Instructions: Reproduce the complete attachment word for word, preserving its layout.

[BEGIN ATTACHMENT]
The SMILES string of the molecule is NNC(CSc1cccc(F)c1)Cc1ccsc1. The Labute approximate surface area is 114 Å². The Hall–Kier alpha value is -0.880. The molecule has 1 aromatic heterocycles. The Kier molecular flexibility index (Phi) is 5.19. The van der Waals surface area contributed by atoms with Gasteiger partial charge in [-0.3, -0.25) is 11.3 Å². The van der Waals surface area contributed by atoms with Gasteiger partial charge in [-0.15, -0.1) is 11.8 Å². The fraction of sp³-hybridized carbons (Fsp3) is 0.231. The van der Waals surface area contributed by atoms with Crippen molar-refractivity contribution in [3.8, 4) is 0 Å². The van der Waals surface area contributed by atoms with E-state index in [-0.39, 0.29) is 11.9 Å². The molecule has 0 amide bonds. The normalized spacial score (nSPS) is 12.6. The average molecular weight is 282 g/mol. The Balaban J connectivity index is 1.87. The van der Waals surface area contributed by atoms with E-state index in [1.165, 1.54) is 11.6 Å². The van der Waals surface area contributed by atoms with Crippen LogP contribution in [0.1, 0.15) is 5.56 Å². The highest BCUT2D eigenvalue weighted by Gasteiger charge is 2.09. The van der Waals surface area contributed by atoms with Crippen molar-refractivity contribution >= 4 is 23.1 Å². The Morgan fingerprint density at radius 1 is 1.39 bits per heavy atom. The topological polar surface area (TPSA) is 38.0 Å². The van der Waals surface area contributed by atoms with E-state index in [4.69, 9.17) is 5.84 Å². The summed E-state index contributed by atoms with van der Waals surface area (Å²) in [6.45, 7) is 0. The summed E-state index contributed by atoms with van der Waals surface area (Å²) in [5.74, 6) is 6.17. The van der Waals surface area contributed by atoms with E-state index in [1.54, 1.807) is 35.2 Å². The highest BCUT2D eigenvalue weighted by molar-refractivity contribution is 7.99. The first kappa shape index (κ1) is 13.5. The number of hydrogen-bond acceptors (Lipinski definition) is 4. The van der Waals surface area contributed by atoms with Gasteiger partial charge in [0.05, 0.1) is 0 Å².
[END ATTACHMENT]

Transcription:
The SMILES string of the molecule is NNC(CSc1cccc(F)c1)Cc1ccsc1. The Labute approximate surface area is 114 Å². The Hall–Kier alpha value is -0.880. The molecule has 1 aromatic heterocycles. The Kier molecular flexibility index (Phi) is 5.19. The van der Waals surface area contributed by atoms with Gasteiger partial charge in [-0.3, -0.25) is 11.3 Å². The van der Waals surface area contributed by atoms with Gasteiger partial charge in [-0.15, -0.1) is 11.8 Å². The fraction of sp³-hybridized carbons (Fsp3) is 0.231. The van der Waals surface area contributed by atoms with Crippen molar-refractivity contribution in [3.8, 4) is 0 Å². The van der Waals surface area contributed by atoms with E-state index in [-0.39, 0.29) is 11.9 Å². The molecule has 0 amide bonds. The normalized spacial score (nSPS) is 12.6. The average molecular weight is 282 g/mol. The Balaban J connectivity index is 1.87. The van der Waals surface area contributed by atoms with E-state index in [1.165, 1.54) is 11.6 Å². The van der Waals surface area contributed by atoms with Crippen LogP contribution in [0.1, 0.15) is 5.56 Å². The highest BCUT2D eigenvalue weighted by Gasteiger charge is 2.09. The van der Waals surface area contributed by atoms with Crippen molar-refractivity contribution >= 4 is 23.1 Å². The Morgan fingerprint density at radius 1 is 1.39 bits per heavy atom. The topological polar surface area (TPSA) is 38.0 Å². The van der Waals surface area contributed by atoms with E-state index in [4.69, 9.17) is 5.84 Å². The summed E-state index contributed by atoms with van der Waals surface area (Å²) in [6.45, 7) is 0. The summed E-state index contributed by atoms with van der Waals surface area (Å²) in [5.74, 6) is 6.17. The van der Waals surface area contributed by atoms with E-state index in [1.54, 1.807) is 35.2 Å². The highest BCUT2D eigenvalue weighted by molar-refractivity contribution is 7.99. The first kappa shape index (κ1) is 13.5. The number of hydrogen-bond acceptors (Lipinski definition) is 4. The van der Waals surface area contributed by atoms with Gasteiger partial charge in [0.05, 0.1) is 0 Å².